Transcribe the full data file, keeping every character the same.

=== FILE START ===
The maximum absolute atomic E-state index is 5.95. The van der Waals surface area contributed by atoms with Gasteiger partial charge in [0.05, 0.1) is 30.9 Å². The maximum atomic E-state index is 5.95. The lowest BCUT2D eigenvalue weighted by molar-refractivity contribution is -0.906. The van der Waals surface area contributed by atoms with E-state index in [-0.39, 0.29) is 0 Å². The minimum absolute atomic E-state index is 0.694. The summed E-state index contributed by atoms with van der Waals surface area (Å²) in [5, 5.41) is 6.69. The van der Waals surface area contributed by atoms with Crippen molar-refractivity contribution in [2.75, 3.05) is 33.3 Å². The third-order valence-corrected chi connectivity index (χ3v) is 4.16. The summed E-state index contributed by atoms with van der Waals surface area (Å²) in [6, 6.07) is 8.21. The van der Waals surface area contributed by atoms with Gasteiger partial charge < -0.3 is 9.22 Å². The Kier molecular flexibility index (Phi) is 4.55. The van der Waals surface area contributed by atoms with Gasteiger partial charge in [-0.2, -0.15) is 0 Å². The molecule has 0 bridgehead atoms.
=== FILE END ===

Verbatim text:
The maximum absolute atomic E-state index is 5.95. The van der Waals surface area contributed by atoms with Gasteiger partial charge in [0.05, 0.1) is 30.9 Å². The maximum atomic E-state index is 5.95. The lowest BCUT2D eigenvalue weighted by molar-refractivity contribution is -0.906. The van der Waals surface area contributed by atoms with E-state index in [-0.39, 0.29) is 0 Å². The minimum absolute atomic E-state index is 0.694. The summed E-state index contributed by atoms with van der Waals surface area (Å²) in [5, 5.41) is 6.69. The van der Waals surface area contributed by atoms with Crippen molar-refractivity contribution in [2.75, 3.05) is 33.3 Å². The third-order valence-corrected chi connectivity index (χ3v) is 4.16. The summed E-state index contributed by atoms with van der Waals surface area (Å²) in [6, 6.07) is 8.21. The van der Waals surface area contributed by atoms with Gasteiger partial charge < -0.3 is 9.22 Å². The Kier molecular flexibility index (Phi) is 4.55. The van der Waals surface area contributed by atoms with Gasteiger partial charge in [-0.2, -0.15) is 0 Å². The molecule has 0 bridgehead atoms.